"I have not said one word of hate. I do not hate Jewish people. Not one that is with me has ever committed a crime against the Jewish people, black people, white people. As long as you don't attack us, we won't bother you."
Fr. Michael Pfleger, pastor of St. Sabina Church, invited Farrakhan in response to Facebook's decision May 2 to ban him from its platforms, due to Farrakhan's violations of the site's policies regarding "hate speech." St. Sabina is a predominantly African American parish in Chicago's South Side.
The Archdiocese had released a statement May 9 reiterating that the event was not sponsored by the archdiocese.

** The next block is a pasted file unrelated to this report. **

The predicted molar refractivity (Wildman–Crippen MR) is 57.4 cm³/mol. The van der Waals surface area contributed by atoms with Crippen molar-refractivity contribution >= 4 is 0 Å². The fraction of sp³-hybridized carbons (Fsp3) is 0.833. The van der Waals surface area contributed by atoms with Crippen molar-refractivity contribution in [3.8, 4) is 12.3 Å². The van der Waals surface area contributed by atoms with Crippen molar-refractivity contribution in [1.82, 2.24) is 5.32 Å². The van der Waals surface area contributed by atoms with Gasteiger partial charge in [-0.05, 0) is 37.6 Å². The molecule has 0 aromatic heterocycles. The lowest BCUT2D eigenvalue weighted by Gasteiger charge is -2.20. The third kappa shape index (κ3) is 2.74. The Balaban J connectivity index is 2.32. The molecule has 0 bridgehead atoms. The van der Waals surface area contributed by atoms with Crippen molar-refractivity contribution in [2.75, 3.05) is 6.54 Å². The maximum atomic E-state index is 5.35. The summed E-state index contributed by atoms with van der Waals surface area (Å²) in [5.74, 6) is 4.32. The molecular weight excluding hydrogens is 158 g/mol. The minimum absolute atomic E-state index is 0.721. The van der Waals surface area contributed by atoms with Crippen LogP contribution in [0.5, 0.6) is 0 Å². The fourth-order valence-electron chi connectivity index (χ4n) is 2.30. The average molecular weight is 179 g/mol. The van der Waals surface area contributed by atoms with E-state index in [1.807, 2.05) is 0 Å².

"Minister Farrakhan could have taken the opportunity to deliver a unifying message of God's love for all his children. Instead, he repeatedly smeared the Jewish people, using a combination of thinly veiled discriminatory rhetoric and outright slander," Cupich said.
"He referred to Jewish people as 'satanic,' asserting that he was sent by God to separate the 'good Jews' from the 'satanic Jews,'" Cupich noted.
"Such statements shock the conscience. People of faith are called to live as signs of God's love for the whole human family, not to demonize any of its members...I apologize to my Jewish brothers and sisters, whose friendship I treasure, from whom I learn so much, and whose covenant with God remains eternal."